Dec 19

I’ve had a crazy semester (thus the non-posting by Ms. M) but as it comes to a close I inevitably reflect on my experiences, both with others and on my own. This is just a random collection of thoughts I’ve had in the last week or two.

  • I still truly believe that teaching is the most important career (aside from being a parent) that anyone could choose to pursue. I love kids and am amazed on a daily basis by their perspectives on life – positive or otherwise. I tell my students that I change the world every day, as everything that happens in my classroom impacts them in some way and they will take that with them when they leave me. Thus, it is my goal to change the world in a positive way as much as I possibly can. Every day has to be a fresh start for every child that walks into my room, no matter what has happened in the past.
  • I have to realize that I have no control over what happens in classrooms that aren’t mine and that the best way to help students overcome adversity is to be a positive role model and support them even when they don’t think they want or need it. Dwelling on negativity not only doesn’t help anyone, it becomes a disease that will infect my classroom if I allow it. Not only do I need to give my students a fresh start every day, I need to allow myself that same privilege. Every morning I need to start over, forgetting whatever slip-ups I may have had. No one is perfect, so I should not expect perfection from myself. To be human is a beautiful thing – imperfections and all.
  • It’s time I start being an advocate again for technology integration and Project-based Learning. With changing schools and jobs this year I have let that slide, and it is unacceptable. I will start blogging again, I will start posting student projects to my class website and I will start offering to host PLCs in these areas. They are things which I truly believe will impact positive change in education (and face it, our education system is seriously damaged right now) and if I want it to change I’ve got to do my part to change it. Someone’s got to be an impetus for change, why can’t it be me?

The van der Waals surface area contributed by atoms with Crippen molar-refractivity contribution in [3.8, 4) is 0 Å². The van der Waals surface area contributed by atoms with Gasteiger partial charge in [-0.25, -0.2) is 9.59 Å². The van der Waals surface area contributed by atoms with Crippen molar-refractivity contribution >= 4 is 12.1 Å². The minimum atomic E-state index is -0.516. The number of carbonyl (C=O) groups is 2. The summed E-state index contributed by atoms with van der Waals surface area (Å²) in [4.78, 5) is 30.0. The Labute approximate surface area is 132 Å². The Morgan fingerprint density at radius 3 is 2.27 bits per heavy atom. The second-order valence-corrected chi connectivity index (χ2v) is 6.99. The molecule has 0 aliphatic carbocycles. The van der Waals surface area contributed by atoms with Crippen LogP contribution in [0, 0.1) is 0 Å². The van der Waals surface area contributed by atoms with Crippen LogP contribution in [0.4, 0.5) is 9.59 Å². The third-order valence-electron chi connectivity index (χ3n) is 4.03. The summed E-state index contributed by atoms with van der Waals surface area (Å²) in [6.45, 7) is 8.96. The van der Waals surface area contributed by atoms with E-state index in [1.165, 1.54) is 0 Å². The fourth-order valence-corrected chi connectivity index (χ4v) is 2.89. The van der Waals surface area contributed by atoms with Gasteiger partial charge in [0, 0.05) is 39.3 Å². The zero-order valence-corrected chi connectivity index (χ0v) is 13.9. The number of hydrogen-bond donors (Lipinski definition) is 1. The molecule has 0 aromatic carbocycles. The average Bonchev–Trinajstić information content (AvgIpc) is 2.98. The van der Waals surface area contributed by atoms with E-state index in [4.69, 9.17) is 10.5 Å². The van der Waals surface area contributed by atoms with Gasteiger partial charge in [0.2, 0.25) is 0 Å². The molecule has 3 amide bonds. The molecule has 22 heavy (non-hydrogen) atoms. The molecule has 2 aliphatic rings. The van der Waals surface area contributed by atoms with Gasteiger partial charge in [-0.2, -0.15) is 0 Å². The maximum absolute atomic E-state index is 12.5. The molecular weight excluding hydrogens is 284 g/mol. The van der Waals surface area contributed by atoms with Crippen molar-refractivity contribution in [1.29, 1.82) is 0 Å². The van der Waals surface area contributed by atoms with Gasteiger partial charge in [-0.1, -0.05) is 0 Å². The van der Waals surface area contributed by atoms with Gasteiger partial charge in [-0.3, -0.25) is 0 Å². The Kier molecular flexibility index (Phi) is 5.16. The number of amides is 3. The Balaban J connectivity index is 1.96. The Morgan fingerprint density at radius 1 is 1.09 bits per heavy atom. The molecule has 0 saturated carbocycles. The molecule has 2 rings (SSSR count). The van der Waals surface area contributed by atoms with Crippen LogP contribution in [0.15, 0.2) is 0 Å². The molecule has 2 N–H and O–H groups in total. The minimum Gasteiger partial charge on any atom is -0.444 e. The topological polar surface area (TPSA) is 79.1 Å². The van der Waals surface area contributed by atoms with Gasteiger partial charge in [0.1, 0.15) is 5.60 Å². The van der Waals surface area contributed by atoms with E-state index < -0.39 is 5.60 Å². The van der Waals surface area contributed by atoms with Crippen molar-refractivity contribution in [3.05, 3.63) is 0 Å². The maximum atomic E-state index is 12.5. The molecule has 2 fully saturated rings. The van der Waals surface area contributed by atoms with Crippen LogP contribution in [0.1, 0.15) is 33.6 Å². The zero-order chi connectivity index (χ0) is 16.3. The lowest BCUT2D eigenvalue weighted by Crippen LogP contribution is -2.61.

I am incredibly grateful for my small collection of friends that have helped me through this incredibly challenging semester and am going to try from this point forward to be the positive influence in the lives of both students and teachers that I know is needed. I can not control what others do, but I can control what I do and hope that it impacts others in a beneficial way.

Mar 26

In my job I run into a large number of nay-sayers, negative Nancys (or Neds), glass-half-empties, or whatever it is you call a person that always sees the flaws and defects in something first. You know them. When you show them how to use a blog as an online journal for their classroom, the first thing they say is “my kids can’t use the internet at home” or “no way I can get into the lab enough to make it worth the work.” As soon as you show them an internet-based alternative to the “Inspiration” software they don’t have in their new school, they’re pointing out how this tool only saves as an image so you can’t edit it later. When you show them how to create student usernames and passwords for their wiki or content management system, they’re upset because they already know their students won’t be able to remember the password. You know them.